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Radclyffe Hall’s 1928 novel about love between women is almost a curiosity today, little read and even less understood. Her sixth novel, following Adam’s Breed, for which she had won the Prix Femina and the James Tait Black Prize, it made her known, not just as a novelist, but as a lesbian novelist, which is how she has been remembered, when she is remembered at all, ever since.
This was the niche in which she lived for me until in 2018 I saw a piece of musical theatre, a co-production by Opera North and West Yorkshire Playhouse, called Not Such Quiet Girls. It was about the young British women who volunteered as nurses and ambulance drivers in the First World War and was based in part, according to the programme, on Radclyffe Hall’s The Well of Loneliness. The play made me want to read the book, to see whether that too was not about lesbian love, but love, and so it turned out to be when I read it a few weeks later.
The central character, Stephen, is a woman who from her earliest years felt that she should have been a boy. Her father had wanted a boy and was going to call him Stephen. When he turned out to be a girl, he told his wife that she should be called Stephen anyway. Radclyffe Hall follows Stephen through all the phases of her growing up, from her privileged upbringing as the only child of Sir Philip and Lady Anna Gordon in Morton Hall, through various episodes of self-discovery, including as an ambulance driver in the First World War, to the demi-monde of Paris in the years after the war and a final fierce pleading to God for acceptance, by Him and the world, as who and what she was.
The story is told in immaculate prose, with passages of exquisite description, especially of the Malvern countryside, and profound reflections on love and friendship and being different. The quality of the writing and its range can be illustrated simply by quoting the first and last paragraphs.
The house itself is of Georgian red brick, with charming circular windows near the roof. It has dignity and pride without ostentation, self-assurance without arrogance, repose without inertia; and a gentle aloofness that, to those who know its spirit, but adds to its value as a home. It is indeed like certain lovely women who, now old, belong to a bygone generation – women who in youth were passionate but seemly; difficult to win but when won, all-fulfilling. They are passing away, but their homesteads remain, and such an homestead is Morton.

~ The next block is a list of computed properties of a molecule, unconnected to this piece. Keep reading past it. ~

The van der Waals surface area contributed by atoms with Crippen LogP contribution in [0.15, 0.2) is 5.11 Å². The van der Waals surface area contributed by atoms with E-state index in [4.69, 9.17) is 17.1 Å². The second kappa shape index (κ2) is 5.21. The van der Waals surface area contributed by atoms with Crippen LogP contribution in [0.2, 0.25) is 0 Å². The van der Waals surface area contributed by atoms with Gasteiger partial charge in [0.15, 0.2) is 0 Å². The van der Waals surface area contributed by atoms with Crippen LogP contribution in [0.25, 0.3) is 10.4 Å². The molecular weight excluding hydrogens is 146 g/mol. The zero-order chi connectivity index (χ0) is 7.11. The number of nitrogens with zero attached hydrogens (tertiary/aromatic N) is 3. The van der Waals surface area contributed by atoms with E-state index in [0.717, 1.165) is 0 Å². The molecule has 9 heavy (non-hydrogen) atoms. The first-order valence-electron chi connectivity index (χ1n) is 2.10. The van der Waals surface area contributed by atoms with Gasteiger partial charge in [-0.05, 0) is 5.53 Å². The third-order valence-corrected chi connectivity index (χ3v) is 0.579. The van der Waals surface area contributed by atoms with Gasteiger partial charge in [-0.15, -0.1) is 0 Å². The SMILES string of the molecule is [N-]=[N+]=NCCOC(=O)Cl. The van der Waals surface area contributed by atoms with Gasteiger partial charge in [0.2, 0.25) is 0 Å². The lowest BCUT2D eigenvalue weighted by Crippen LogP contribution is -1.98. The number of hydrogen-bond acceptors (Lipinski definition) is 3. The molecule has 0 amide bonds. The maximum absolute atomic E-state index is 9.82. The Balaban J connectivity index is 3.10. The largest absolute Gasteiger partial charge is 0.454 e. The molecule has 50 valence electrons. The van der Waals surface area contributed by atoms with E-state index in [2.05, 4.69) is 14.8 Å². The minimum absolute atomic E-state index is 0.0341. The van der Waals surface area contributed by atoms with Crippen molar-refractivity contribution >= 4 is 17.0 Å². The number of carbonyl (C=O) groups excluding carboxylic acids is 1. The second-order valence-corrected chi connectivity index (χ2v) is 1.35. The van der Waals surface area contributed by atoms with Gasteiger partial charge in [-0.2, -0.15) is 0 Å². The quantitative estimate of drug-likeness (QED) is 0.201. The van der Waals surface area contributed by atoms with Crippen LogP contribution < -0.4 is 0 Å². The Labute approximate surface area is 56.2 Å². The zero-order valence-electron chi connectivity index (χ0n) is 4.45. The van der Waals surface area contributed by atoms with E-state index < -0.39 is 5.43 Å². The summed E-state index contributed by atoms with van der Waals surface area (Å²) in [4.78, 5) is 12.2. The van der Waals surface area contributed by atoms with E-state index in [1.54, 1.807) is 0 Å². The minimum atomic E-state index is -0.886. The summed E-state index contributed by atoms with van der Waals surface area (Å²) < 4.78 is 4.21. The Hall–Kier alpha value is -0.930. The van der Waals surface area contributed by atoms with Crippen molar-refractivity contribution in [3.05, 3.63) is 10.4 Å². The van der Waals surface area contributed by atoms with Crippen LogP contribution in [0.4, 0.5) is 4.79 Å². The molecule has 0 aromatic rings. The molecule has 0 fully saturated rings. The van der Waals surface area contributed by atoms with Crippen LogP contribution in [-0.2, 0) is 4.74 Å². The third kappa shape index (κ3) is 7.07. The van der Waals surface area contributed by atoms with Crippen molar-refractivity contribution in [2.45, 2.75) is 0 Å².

Not very far from Upton-on-Severn – between it, in fact, and the Malvern Hills – stands the country seat of the Gordons of Bramley; well timbered, well cottaged, well fenced and well watered, having, in this latter respect, a stream that forks in exactly the right position to feed two large lakes in the grounds.
And now there was only one voice, one demand, her own voice into which those millions had entered. A voice like the awful, deep waters. A terrifying voice that made her ears throb, that made her brain throb, that shook her very entrails, until she must stagger and all but fall beneath this appalling burden of sound that strangled her in its will to be uttered.
‘God,’ she gasped, ‘we believe; we have told You we believe… We have not denied You; then rise up and defend us. Acknowledge us, O God, before the whole world. Give us also the right to our existence!‘
We could be in the Marabar caves, E.M.Forster’s description of which bears comparison.
An entrance was necessary, so mankind made one. But elsewhere, deeper in the granite, are there certain chambers that have no entrances? Chambers never unsealed since the arrival of the gods? Local report declares that these exceed in number those that can be visited, as the dead exceed the living – four hundred of them, four thousand or million. Nothing is inside them, they were sealed up before the creation of pestilence or treasure; if mankind grew curious and excavated, nothing, nothing would be added to the sum of good or evil.
There are other points of comparison too. They were contemporaries, they were homosexual. The difference was that she made no effort to hide her sexuality, but he did and when he wrote about it, as in his posthumously published Maurice, it came out all wrong, lame and weak and stilted. But that came later and then there was no danger of his being consigned to a literary niche. He was and remains just a novelist, not a gay novelist.
When The Well of Loneliness was first published, it was well received. One reviewer wrote, “One cannot say what effect this book will have on the public attitude of silence or derision, but every reader will agree with Mr. Havelock Ellis in the preface, that ‘the poignant situations are set forth with a complete absence of offence.'”
James Douglas however, editor of the Sunday Express, took a different view, writing, “I would rather give a healthy boy or a healthy girl a phial of prussic acid than this novel.” Douglas’s campaign to have the book banned was supported by the Home Secretary, who warned the publisher, Cape, that if they did not withdraw the book, they would find themselves in court. Cape ceased publication, but quietly sold the rights to an English language publisher in France, Pegasus Press, who ensured its continued availability to British readers.
Sadly, they also ensured its enduring reputation as the first lesbian novel, read and argued about almost exclusively by lesbians. Stephen’s prayer has been answered – is being answered – in other ways. It is time now for The Well of Loneliness to be read simply as a love story and for Radclyffe Hall to be called simply a novelist.